Palestinians bury those gunned down by Israel
Palestinians carry the body of Mousab Abu Leila, 29, during his funeral after he was killed during a protest on the border with Israel, in Gaza City, Monday, May 14, 2018. Israeli soldiers shot and killed dozens of Palestinians during mass protests along the Gaza border on Monday. | Dusan Vranic / AP

Palestinians buried their dead yesterday as thousands of people took part in protests to mark the 70th anniversary of the Nakba, or “Catastrophe”—the mass expulsion of more than 700,000 Palestinians from their land that accompanied the foundation of Israel in 1948.

At least 61 people were killed on Monday when Israeli troops fired on unarmed crowds who were protesting at the inauguration of the new U.S. embassy in Jerusalem after the Trump administration moved its diplomatic mission from Tel Aviv.

Guatemala followed the U.S. example and opened its embassy in Jerusalem today.

However, South Africa withdrew its ambassador from the country, calling for the immediate withdrawal of the Israeli Defense Forces (IDF) from the Gaza Strip and an end to its “violent and destructive incursions into Palestinian territories.

“Given the indiscriminate and grave manner of the latest Israeli attack, the South African government has taken a decision to recall ambassador Sisa Ngombane with immediate effect until further notice,” a Foreign Ministry statement said.

The late president Nelson Mandela once condemned Israel for creating “the worst type of apartheid system,” reflecting the long-standing affinity between South African progressives and the Palestinian liberation movement.

Earlier People’s World coverage:

> Gaza massacre: Palestinians killed as U.S. embassy moves to Jerusalem

> Rubbing salt into Palestine’s wounds

> How Donald Trump killed hope for a Palestinian state

Neoconservatives refused to blame Israeli aggression for the killings and made desperate attempts to link the violence to Iran, which has faced an escalation in hostile rhetoric from both Tel Aviv and Washington in recent weeks.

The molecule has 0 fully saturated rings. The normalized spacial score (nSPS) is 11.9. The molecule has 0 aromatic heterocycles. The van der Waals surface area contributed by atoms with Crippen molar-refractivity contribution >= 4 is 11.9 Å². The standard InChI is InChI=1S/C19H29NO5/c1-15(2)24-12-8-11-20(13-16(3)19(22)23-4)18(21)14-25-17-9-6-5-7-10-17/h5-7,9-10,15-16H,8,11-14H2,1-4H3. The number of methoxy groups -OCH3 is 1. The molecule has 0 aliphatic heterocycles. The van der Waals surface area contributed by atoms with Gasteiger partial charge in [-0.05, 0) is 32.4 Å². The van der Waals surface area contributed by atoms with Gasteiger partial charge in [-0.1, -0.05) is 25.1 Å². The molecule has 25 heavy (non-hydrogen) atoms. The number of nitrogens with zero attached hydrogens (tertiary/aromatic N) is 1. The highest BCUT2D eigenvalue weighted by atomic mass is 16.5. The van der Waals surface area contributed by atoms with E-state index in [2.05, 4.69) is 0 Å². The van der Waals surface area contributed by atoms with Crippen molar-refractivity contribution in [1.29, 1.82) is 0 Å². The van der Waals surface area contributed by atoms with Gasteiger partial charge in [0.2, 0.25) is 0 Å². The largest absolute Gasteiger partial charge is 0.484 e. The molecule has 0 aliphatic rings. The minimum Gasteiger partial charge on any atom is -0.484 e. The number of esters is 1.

Speaking at a press conference yesterday, Danny Dannon, Israel’s representative at the United Nations, blamed Iran for the cold-blooded killings.

He suggesting that Tehran had funded Hamas, which he said had coordinated the “well-organized protests.”

Israeli Prime Minister Benjamin Netanyahu claimed soldiers had been acting in self-defense, while the army said it had fired at “targets of terrorist activity.”

Solidarity against apartheid: Protesters take part in a march to parliament in Cape Town, South Africa, Tuesday, May 15, to protest against the use of the deadly force by Israeli troops against Palestinians at the Gaza border. South Africa recalled its ambassador to Israel over the massacre. | Nasief Manie / AP

Israeli ambassador to Belgium Simona Frankel branded all the Palestinians killed in Gaza “terrorists.”

She claimed: “I regret the loss of life of any human being who has died, regardless of their nationality, even though they are terrorists, 55 terrorists who tried to cross the fence to enter Israeli territory.”

The dead included eight children and a baby.

However, United Nations spokesman Rupert Colville said, “The mere fact of approaching a fence is not a lethal, life-threatening act, so that does not warrant being shot.

“How much threat can a double amputee be making from the other side of a large fortified fence?”

In Washington, the Trump administration kept in lockstep with its Israeli ally, placing all blame for Palestinian deaths on Hamas, the group governing Gaza. White House deputy press secretary Raj Shah declared the deaths to be “a propaganda attempt.”

At the UN, the United States torpedoed an attempt by the Security Council to initiate an “independent and transparent investigation” of Israel’s killing of Palestinians. The proposal, made by Kuwait, also called on countries to comply with an earlier UN mandate not to locate their embassies in Jerusalem.

American armaments manufacturers continue to be mainstay suppliers to the IDF, and Israel remains the largest cumulative recipient of U.S. military assistance since World War II. Since 1987, U.S. military aid to Israel—which includes money earmarked for buying equipment from U.S. defense companies—has averaged $1.8 billion annually.

A shorter version of this article appeared in Morning Star. It has been supplemented with additional material.


CONTRIBUTOR

Steve Sweeney
Steve Sweeney

Steve Sweeney writes for the Morning Star, the socialist daily newspaper published in Great Britain. He is also a People's Assembly National Committee member, patron of the Peace in Kurdistan campaign, and a proud trade unionist.

     

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